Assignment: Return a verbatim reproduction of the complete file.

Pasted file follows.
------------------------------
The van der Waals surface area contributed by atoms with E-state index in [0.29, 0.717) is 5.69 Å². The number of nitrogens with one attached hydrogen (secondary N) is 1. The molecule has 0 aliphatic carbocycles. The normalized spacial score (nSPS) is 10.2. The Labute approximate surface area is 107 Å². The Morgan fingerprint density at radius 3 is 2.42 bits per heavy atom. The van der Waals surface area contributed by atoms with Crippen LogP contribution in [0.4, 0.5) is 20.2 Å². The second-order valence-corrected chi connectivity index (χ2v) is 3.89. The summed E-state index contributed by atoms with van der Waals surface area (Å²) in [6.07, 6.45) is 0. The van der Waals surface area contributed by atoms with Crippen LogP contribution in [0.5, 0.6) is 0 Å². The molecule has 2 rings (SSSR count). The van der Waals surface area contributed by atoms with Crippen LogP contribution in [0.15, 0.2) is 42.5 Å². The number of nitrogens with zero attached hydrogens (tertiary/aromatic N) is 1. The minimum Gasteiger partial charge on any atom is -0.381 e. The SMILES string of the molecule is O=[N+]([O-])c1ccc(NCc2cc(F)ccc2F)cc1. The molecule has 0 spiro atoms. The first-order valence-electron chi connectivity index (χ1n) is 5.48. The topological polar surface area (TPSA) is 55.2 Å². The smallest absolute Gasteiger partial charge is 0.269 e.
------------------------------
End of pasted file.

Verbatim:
The van der Waals surface area contributed by atoms with E-state index in [0.29, 0.717) is 5.69 Å². The number of nitrogens with one attached hydrogen (secondary N) is 1. The molecule has 0 aliphatic carbocycles. The normalized spacial score (nSPS) is 10.2. The Labute approximate surface area is 107 Å². The Morgan fingerprint density at radius 3 is 2.42 bits per heavy atom. The van der Waals surface area contributed by atoms with Crippen LogP contribution in [0.4, 0.5) is 20.2 Å². The second-order valence-corrected chi connectivity index (χ2v) is 3.89. The summed E-state index contributed by atoms with van der Waals surface area (Å²) in [6.07, 6.45) is 0. The van der Waals surface area contributed by atoms with Crippen LogP contribution in [0.5, 0.6) is 0 Å². The molecule has 2 rings (SSSR count). The van der Waals surface area contributed by atoms with Crippen LogP contribution in [0.15, 0.2) is 42.5 Å². The number of nitrogens with zero attached hydrogens (tertiary/aromatic N) is 1. The minimum Gasteiger partial charge on any atom is -0.381 e. The SMILES string of the molecule is O=[N+]([O-])c1ccc(NCc2cc(F)ccc2F)cc1. The molecule has 0 spiro atoms. The first-order valence-electron chi connectivity index (χ1n) is 5.48. The topological polar surface area (TPSA) is 55.2 Å². The smallest absolute Gasteiger partial charge is 0.269 e.